While you can use almost any recorded sound source to do this, motion-picture soundtracks provide, in our experience, the best sources.


Why Should You Use Soundtracks?
And… what should you listen for?
Soundtracks offer the best source options because they are created from a set of component pieces, with the deliberate goal of producing a specific reality, a 'willing suspension of aural disbelief'. The complex interweaving of literally hundreds of sounds in the process of combining dialog, music and effects into a seamless audio environment produces the "space" that the picture and story occupy. That space is what allows the soundtrack to put/pull the listeners into the movie.

When listening critically to a soundtrack to judge system performance, you must observe the accuracy of the music reproduction and the naturalness of the dialog. These elements are crucial to the overall experience. Your measured data about loudspeaker spectral accuracy, plus a good careful listen to a variety of program material, will give you significant information about how well any system is going to handle these tasks.

The objective is to determine how even is the response and how uncolored is the delivered sound field at the listening positions. Any real problems in those areas will show up almost immediately as a lack of musicality or unnatural-sounding dialog, and should also be evident in your measured data.


Quick-Reference List Of What To Listen For
• Space — The concept of space refers to the ability of the playback system to produce a convincing sense of the ambiance of the physical place(s) represented by the onscreen image(s) or, in the case of performing arts sources without picture, the acoustical ambiance of the space where the recording was produced.

• Accuracy — While this can be a highly subjective parameter, the measurements collected on system performance using appropriate tools are the basis for determining if a system is delivering a smooth, even sound field within the listening space. Subjectively it is essential to verify that the speaker system is not producing any output that is not within the original signal (see "Colored/uncolored", below).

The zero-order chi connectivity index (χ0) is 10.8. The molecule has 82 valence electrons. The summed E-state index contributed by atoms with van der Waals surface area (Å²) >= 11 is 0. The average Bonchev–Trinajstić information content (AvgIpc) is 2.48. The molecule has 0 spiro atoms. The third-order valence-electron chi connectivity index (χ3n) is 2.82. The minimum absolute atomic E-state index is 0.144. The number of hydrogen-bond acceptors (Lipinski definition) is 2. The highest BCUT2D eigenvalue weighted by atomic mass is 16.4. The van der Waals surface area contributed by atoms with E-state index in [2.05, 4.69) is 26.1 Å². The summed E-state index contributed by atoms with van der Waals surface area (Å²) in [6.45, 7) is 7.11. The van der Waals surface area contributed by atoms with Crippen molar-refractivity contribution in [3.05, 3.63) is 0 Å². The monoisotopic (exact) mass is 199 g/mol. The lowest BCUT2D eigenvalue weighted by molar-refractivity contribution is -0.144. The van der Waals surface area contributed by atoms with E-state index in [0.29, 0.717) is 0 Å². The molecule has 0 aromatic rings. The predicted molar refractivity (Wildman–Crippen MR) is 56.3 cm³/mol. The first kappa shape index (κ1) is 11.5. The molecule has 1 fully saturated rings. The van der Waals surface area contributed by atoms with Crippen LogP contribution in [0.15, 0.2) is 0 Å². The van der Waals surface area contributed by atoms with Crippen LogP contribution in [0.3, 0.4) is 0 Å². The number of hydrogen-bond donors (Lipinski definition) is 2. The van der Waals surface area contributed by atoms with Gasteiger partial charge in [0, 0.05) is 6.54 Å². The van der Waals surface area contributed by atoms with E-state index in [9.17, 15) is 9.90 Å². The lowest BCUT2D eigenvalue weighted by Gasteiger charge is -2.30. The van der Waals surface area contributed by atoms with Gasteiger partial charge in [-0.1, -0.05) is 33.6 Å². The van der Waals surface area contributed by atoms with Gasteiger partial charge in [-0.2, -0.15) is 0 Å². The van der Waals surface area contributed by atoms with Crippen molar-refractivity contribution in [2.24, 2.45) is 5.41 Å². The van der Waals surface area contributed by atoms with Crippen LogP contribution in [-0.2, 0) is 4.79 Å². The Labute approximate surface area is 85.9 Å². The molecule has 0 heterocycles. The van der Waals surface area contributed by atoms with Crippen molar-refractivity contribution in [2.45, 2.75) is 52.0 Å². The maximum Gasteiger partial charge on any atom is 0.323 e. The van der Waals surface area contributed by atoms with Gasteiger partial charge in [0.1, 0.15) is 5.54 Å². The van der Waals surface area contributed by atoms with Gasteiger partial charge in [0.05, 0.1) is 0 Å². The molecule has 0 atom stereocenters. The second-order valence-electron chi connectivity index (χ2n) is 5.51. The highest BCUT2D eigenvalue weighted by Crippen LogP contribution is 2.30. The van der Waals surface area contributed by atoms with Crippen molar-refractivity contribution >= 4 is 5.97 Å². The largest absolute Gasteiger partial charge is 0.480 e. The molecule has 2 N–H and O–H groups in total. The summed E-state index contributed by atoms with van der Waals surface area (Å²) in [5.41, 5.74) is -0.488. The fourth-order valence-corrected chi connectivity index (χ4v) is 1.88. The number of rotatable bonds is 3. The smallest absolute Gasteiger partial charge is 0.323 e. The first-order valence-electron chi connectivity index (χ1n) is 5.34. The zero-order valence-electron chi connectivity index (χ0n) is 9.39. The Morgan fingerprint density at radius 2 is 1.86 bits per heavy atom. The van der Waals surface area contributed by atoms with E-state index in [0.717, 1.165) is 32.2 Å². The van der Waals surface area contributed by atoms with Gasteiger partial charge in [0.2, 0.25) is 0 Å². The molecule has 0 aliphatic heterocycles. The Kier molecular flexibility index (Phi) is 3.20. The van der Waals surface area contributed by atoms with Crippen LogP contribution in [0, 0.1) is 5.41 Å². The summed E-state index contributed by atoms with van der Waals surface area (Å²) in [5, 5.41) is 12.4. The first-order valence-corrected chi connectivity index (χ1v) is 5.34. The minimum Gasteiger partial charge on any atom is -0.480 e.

• Dialog — Dialog is the core element of any motion picture presentation. The center-channel speaker delivers almost all of this information. Ensuring that the speech sounds natural and is accurate to the actors'/actresses' actual presentation is essential. They must sound 'real' and not constrained or thin. Dynamic range and clarity are also key parameters to check.

• Colored / Uncolored — Coloration is caused by the addition of unwanted harmonics or resonances to the original signal. These might be generated by the loudspeaker itself, or the speaker/room combination. You must 'know' what something is supposed to sound like to determine coloration. Listening to your selected test material on a known good system is the best way to establish these benchmarks. [We hear voices in our everyday lives, and recognize when recorded voices sound right. Also, attending concerts of un-amplified acoustic instruments, of any type of music, can provide an excellent natural reference, especially given the consistently high-quality soundtracks on today's movies. DJW]

• Naturalness — This is a largely subjective parameter. However, if voices or ambiance do not seem 'real' and unforced then they are probably not 'natural,' either.


The best way to use this listening technique is to pick one or two film segments (see below) and listen to them on several systems that you know to be best in class. You need to pick just a few chapters (I recommend no more than two or three 5-6-minute segments) from each film and listen to them repeatedly to establish a benchmark of what they are supposed to sound (and look) like. [Always remember that images distract from critical listening. DJW]

Once you have this benchmark embedded in your brain, you should be able to play those same segments on any system you are testing or calibrating and make an immediate evaluation of that system's performance. This method has been used for decades by live-sound engineers (including your author in a much earlier life), who play a few of their favorite cuts from their "test" CDs every time they set up a system.

This gives them both a feel for how the system is performing within the specific space, and a good indication as to whether the basic system parameters are within spec, plus a quick and easy check to ensure that the hardware is working properly.


It's All In The Details
For our purposes it is the details generally found within the effects portion of the soundtrack that are the analysis tools. The process known in the motion picture sound business as 'Foley' is where the minutiae — all of the small but critical elements — are created. The Foley artists and recordists are the ones who make that door slam, put the punch into that fist, and truly create the background ambiance that produces the sense of place for any scene.

That space could be a real place such as a cornfield in Iowa, or a totally unknown place (at least to most of us) such as the bridge of a nuclear-powered submarine. The difference between a good system and a great system will show up in how well it re-creates and places these details into the whole sound field.

To illustrate this method we use a number of specific Blu-ray- or DVD based soundtracks. Of course you can choose others to suit your personal preference, but these work extremely well for this purpose.

Start with a blank diagram of a typical 7.1/5.1-channel playback system with boxes for each loudspeaker location. As you play each film clip, first put into those boxes what you hear coming from each source. Then after calibrating the system properly, you should hear what you are supposed to hear from each source. You should note this on another copy of the same form.



• Field Of Dreams